Spain's public debt neared 100 per cent of economic output in 2015, according to data released by the Bank of Spain on Wednesday and preliminary data from the National Statistics Institute.
Public debt rose €2 billion to €1.070 trillion by the end of December last year, the Bank of Spain said.
Preliminary data published by INE in January showed Spanish GDP expanded 3.2 per cent in 2015 from the year before, rising to a nominal €1.074 trillion according to a Reuters calculation. Final GDP numbers are due on February 25th.
That would produce a debt-to-GDP ratio of 99.6 per cent at the end of 2015, up from 99.3 per cent at the end of the third quarter and from the government’s official forecast of 98.7 per cent. In 2014, the ratio was 99.3 per cent.
However, it was below a forecast sent to Brussels in October of 99.7 per cent.
“This is due to two factors - the reduction of the public deficit and economic growth,” acting economy minister Luis de Guindos told reporters.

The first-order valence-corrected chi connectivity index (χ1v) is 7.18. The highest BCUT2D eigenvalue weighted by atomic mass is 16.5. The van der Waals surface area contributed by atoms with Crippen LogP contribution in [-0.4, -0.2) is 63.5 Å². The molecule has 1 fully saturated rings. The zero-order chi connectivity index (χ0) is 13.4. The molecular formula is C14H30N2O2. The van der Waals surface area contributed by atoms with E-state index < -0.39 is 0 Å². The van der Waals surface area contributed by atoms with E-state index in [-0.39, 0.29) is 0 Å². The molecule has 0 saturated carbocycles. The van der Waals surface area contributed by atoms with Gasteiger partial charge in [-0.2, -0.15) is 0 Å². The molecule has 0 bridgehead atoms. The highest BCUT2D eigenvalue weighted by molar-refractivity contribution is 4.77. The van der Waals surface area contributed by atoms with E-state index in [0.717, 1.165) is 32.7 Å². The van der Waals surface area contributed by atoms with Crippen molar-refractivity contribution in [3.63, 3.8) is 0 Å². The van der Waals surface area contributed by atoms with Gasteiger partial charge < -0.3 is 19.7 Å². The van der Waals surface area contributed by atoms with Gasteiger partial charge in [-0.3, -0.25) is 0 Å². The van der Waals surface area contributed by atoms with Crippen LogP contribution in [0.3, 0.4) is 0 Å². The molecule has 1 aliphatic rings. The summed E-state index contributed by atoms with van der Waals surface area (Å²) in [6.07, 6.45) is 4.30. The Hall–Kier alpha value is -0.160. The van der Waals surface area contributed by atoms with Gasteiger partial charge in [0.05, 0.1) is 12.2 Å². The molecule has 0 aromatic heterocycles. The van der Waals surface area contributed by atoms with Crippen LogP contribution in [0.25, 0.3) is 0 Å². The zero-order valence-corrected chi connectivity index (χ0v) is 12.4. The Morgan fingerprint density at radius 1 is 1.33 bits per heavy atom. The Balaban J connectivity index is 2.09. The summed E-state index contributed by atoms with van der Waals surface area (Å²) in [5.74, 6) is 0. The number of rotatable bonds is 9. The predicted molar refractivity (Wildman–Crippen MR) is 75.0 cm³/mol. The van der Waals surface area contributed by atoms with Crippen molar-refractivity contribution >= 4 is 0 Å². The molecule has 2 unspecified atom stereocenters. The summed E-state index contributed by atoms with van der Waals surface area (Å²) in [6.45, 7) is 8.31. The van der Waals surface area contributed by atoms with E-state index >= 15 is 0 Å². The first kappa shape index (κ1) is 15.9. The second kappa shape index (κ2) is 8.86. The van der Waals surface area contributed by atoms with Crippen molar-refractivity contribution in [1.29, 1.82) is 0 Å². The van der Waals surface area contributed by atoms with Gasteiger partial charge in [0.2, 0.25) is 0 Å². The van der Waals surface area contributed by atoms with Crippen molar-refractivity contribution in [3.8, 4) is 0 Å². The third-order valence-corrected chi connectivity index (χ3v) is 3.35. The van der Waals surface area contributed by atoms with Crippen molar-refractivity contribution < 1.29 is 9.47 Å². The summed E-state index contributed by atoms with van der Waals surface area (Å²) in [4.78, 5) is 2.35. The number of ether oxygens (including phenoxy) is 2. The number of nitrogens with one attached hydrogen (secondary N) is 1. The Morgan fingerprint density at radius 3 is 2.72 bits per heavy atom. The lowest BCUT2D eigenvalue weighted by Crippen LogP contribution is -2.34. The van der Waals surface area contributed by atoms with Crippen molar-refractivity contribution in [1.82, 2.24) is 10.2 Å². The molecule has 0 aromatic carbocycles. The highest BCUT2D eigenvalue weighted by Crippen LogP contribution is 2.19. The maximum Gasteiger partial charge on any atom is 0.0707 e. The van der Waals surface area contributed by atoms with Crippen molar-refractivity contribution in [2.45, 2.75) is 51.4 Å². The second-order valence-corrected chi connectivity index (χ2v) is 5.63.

Spain’s public finances have been under scrutiny since a property bubble burst in 2008, putting millions out of work, almost tripling public debt as a percentage of economic output and sending the budget deficit soaring to more than 10 per cent of GDP.
Investor concern over the country's high public deficit - one of the highest in Europe - came to a head in 2012 when bond yields rose to unsustainable levels, pushing Spain close to needing a sovereign bailout.
A pledge by European Central Bank president Mario Draghi at the time to do "whatever it takes" to protect the euro pulled Spain back from the brink and economic growth returned again mid-2013. The economy is expected to expand around 3 per cent this year.
However, the European Commission has told Madrid the next Spanish government must reduce its deficit this year in line with European Union rules. Those rules call for a debt-to-GDP ratio of 60 per cent and a deficit of 3 per cent of GDP, or less .
The government’s debt-to-GDP targets are 98.5 per cent for 2016, 96.5 per cent for 2017 and 93.2 per cent for 2018.